Oleg Blokhin: England's real World Cup campaign starts tonight against Ukraine

 

The Ukraine coach, Oleg Blokhin, has promised that England will face a far tougher battle at Wembley tonight than in their first 2014 World Cup qualifier.

Click here to see the 'England v Ukraine: All you need to know' graphic

England have not faced many more passive opponents in recent years than the Moldova side they beat 5-0 in Chisinau on Friday. While Blokhin could not last night promise his team would win this evening's game, he did say they would be more competitive than Moldova were.

"We respect England and we will try to beat them, but I can't promise you we will," Blokhin said yesterday. "We come here to fight and what the result will be we will see tomorrow. If we are in the same position Moldova were, then we will lose 8-0 because they lost the game before they came on to the pitch.

"I banned my team from watching England v Moldova, because one team dominated the whole match, there was no point in watching. So I am preparing the players to play football and we will see what the result is."

Just three months ago England beat Ukraine 1-0 in Donetsk in the European Championship. Now the teams meet at Wembley, Blokhin hopes that the pressure will be on the hosts. "I think there will be pressure on England whether they want it or not," he said, seeing less pressure on his own team.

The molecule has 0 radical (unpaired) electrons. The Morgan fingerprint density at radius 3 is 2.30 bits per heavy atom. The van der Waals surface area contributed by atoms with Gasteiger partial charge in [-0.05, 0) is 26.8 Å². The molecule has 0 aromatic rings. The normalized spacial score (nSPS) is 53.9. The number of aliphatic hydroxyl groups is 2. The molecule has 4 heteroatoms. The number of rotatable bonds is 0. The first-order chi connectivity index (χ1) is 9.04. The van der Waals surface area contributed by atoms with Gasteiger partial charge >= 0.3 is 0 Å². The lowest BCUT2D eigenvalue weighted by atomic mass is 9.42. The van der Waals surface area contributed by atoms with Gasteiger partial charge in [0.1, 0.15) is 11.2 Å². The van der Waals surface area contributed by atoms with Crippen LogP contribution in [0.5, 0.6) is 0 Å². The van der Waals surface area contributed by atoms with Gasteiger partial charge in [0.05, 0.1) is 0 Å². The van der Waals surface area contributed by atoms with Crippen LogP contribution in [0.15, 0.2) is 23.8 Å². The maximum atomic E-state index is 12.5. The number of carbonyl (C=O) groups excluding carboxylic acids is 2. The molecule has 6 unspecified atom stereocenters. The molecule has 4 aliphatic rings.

"Perhaps the same situation as when we were in Donetsk, and supported very well by our fans, perhaps now it is the opposite for England," Blokhin suggested. "Our pressure is our only pressure, we need to start the tournament well. We understand very well if we win , nothing changes, the competition is only starting."

In that game in June, a shot by Marko Devic crossed the line but no goal was awarded after Wayne Rooney had put England ahead. Blokhin will not let frustration at that result distract his players today. "We look at each game individually, if we look at this as revenge we'd lose by now," he said. "Yes, we didn't get our goal counted. Such is life. Football is unpredictable. We have to move forward."

This is the start of a new era in Ukrainian football, following the retirements of Andrei Shevchenko and Andrei Voronin. They have young attacking talent in wingers Yevhen Konoplianka and Andrei Yarmolenko. "When I consider those young players from the European Championship," Blokhin said, "they have nothing to fear they just have to come out and play. And not just the young players, but the ones who are 30 years old too."

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